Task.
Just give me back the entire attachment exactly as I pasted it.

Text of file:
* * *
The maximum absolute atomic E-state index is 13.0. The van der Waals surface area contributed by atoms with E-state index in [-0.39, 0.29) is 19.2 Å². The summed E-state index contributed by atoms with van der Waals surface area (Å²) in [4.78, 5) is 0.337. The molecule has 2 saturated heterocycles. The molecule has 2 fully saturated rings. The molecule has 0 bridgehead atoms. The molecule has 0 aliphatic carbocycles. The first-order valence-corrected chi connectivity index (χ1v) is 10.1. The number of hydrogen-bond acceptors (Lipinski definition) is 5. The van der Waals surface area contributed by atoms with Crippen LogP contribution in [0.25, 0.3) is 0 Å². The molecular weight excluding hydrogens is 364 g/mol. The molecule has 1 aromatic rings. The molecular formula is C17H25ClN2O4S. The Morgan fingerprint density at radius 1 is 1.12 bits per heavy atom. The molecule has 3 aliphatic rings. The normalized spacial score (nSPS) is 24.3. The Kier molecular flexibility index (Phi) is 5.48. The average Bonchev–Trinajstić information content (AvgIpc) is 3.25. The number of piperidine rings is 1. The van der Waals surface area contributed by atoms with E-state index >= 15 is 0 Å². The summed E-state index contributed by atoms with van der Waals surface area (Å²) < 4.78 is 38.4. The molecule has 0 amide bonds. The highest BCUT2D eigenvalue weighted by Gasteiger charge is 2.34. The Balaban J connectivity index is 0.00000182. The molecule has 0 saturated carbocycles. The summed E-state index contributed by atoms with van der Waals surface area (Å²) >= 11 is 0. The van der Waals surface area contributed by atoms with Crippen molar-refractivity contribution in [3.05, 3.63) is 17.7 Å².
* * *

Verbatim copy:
The maximum absolute atomic E-state index is 13.0. The van der Waals surface area contributed by atoms with E-state index in [-0.39, 0.29) is 19.2 Å². The summed E-state index contributed by atoms with van der Waals surface area (Å²) in [4.78, 5) is 0.337. The molecule has 2 saturated heterocycles. The molecule has 2 fully saturated rings. The molecule has 0 bridgehead atoms. The molecule has 0 aliphatic carbocycles. The first-order valence-corrected chi connectivity index (χ1v) is 10.1. The number of hydrogen-bond acceptors (Lipinski definition) is 5. The van der Waals surface area contributed by atoms with Crippen LogP contribution in [0.25, 0.3) is 0 Å². The molecular weight excluding hydrogens is 364 g/mol. The molecule has 1 aromatic rings. The molecular formula is C17H25ClN2O4S. The Morgan fingerprint density at radius 1 is 1.12 bits per heavy atom. The molecule has 3 aliphatic rings. The normalized spacial score (nSPS) is 24.3. The Kier molecular flexibility index (Phi) is 5.48. The average Bonchev–Trinajstić information content (AvgIpc) is 3.25. The number of piperidine rings is 1. The van der Waals surface area contributed by atoms with E-state index >= 15 is 0 Å². The summed E-state index contributed by atoms with van der Waals surface area (Å²) < 4.78 is 38.4. The molecule has 0 amide bonds. The highest BCUT2D eigenvalue weighted by Gasteiger charge is 2.34. The Balaban J connectivity index is 0.00000182. The molecule has 0 saturated carbocycles. The summed E-state index contributed by atoms with van der Waals surface area (Å²) >= 11 is 0. The van der Waals surface area contributed by atoms with Crippen molar-refractivity contribution in [3.05, 3.63) is 17.7 Å².